Wallace is confident that a more holistic approach to medicine and a greater emphasis on energy’s role could bring forth new preventions and treatments for disease in the future. He’s also certain that the significance of mitochondrial DNA should play a more prominent role: “You can’t live without energy,” he says.

Against the odds

Meredith Hardy’s sons are living life to the fullest despite their devastating diagnosis.


The story of brothers Lachlan and Niels offers hope for those suffering from mitochondrial disease.

Children’s Hospital of Philadelphia/Ed Cunicelli

About 18 months after her second child was born, Hardy had a painful realization. Her children were not normal. Her youngest son, Lachlan, almost died when he was three weeks old. She spent most of his infancy reviving him because he had a hard time breathing and sleeping at the same time. Her older son, Niels, started with acid reflux and chronic constipation. Then, he had frequent sinus infections, and his balance and speech were affected. He also had frequent vomiting and unexplained fevers.

After countless appointments and no diagnosis, Hardy and her family uprooted from Charlotte, North Carolina, to Philadelphia to be close to the Children’s Hospital of Philadelphia. She thought someone there might know what was happening to her boys.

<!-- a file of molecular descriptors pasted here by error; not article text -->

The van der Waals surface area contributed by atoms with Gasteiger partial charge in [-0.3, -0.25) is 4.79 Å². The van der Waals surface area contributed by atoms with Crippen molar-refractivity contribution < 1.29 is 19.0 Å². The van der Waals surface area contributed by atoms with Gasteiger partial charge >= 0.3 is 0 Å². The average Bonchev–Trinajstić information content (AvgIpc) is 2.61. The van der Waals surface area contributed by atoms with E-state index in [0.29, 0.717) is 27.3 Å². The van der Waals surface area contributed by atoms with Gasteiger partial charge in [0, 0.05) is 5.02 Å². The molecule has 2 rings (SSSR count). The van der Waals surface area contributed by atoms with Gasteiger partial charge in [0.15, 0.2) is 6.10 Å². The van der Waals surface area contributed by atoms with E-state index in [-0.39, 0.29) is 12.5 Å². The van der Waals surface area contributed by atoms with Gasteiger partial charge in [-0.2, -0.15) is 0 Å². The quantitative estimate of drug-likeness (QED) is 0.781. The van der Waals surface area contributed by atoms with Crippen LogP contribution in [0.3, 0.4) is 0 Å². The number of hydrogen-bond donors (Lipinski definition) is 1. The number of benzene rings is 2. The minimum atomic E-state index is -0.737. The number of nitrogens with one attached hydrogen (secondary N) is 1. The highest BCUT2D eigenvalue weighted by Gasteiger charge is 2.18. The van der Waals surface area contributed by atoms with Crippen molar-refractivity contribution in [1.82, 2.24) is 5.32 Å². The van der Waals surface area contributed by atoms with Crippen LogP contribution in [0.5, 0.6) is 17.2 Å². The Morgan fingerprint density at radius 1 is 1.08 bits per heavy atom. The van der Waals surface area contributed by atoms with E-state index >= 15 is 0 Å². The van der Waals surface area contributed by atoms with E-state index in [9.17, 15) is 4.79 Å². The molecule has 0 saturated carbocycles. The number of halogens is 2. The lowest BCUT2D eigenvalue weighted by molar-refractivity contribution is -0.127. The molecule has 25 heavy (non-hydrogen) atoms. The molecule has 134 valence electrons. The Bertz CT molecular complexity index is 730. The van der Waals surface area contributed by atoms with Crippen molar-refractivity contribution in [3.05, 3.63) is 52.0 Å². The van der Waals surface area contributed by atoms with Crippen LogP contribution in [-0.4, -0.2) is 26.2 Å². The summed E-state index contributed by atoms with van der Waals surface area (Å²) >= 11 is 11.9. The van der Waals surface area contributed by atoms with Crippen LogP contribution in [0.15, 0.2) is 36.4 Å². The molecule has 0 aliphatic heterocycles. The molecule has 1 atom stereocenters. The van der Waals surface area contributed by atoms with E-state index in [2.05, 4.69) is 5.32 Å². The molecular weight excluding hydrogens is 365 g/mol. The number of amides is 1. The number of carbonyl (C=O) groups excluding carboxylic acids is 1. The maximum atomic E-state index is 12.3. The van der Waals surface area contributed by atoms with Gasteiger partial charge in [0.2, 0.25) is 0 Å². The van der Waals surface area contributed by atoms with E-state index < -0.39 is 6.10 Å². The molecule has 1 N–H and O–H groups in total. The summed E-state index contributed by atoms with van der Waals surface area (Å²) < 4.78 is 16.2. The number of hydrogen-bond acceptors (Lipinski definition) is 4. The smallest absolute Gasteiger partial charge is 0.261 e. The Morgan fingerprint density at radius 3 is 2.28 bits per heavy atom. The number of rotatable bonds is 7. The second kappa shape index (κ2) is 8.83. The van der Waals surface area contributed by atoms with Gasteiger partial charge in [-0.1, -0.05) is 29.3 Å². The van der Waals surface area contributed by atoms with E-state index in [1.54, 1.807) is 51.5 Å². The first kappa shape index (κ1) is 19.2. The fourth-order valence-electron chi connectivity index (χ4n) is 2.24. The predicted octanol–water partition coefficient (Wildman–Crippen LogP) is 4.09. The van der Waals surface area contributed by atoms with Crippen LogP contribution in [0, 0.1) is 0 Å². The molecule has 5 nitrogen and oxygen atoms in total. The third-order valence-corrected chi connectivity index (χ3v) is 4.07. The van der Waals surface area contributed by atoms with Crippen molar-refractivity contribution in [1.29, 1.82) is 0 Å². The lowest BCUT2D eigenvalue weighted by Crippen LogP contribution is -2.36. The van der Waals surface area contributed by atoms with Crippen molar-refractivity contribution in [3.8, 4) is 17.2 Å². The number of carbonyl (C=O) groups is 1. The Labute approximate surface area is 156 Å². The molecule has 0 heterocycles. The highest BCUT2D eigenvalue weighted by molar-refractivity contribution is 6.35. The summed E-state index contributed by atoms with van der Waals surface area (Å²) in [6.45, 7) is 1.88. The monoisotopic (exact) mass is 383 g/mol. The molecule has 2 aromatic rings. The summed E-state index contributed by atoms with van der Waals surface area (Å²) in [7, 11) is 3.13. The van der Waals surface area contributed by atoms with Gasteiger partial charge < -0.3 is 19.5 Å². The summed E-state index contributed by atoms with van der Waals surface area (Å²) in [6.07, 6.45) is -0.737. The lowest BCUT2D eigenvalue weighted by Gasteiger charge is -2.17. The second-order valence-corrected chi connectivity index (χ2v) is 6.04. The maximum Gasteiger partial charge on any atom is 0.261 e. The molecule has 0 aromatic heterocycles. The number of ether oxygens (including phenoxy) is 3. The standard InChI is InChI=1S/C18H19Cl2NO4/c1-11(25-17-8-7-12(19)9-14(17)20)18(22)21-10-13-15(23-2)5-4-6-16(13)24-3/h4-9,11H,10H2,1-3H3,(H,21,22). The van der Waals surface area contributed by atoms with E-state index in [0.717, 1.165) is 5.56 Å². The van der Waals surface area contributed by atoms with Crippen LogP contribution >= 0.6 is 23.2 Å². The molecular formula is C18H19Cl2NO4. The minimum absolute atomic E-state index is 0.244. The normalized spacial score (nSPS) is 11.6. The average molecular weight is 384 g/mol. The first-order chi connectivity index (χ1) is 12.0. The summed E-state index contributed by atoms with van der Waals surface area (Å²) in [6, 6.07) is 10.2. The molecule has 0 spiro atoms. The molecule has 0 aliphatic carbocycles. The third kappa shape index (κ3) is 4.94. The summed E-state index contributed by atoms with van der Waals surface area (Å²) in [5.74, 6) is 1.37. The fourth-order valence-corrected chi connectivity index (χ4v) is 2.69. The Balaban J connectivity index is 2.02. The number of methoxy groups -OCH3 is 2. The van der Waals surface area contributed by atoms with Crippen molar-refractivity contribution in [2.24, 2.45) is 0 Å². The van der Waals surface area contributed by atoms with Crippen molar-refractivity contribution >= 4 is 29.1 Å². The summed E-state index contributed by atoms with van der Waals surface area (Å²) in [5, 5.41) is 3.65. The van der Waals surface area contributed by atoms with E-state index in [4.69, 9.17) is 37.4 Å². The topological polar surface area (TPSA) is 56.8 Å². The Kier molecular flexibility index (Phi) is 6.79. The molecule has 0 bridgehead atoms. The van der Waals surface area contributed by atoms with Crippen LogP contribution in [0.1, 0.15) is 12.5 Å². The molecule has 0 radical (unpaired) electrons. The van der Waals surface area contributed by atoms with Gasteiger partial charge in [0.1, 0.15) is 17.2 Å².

Hardy’s doctor at Children’s Hospital of Philadelphia immediately suspected mitochondrial disease, which was ultimately confirmed by a muscle biopsy.

Mitochondrial disease is an inherited chronic illness that can be present at birth or developed later in life. It impacts an estimated one in 4,000 people and can cause debilitating physical, developmental and cognitive disabilities with symptoms ranging from poor growth and loss of muscle coordination to seizures, vision or hearing loss and organ failure.

Today, the boys, now 13 and 11, are committed to a rigorous treatment plan, which includes immunoglobulin therapy, steroids, seizure medication, a custom cocktail of supplements and two hours of intense interval exercise daily. They are thriving, and they represent hope for other families experiencing similar challenges. “We’ve helped more than 60 families so far with advice and by sharing our treatment plans,” Hardy says.

This article was produced for Johnson & Johnson Innovation by Scientific American Custom Media, a division separate from the magazine’s board of editors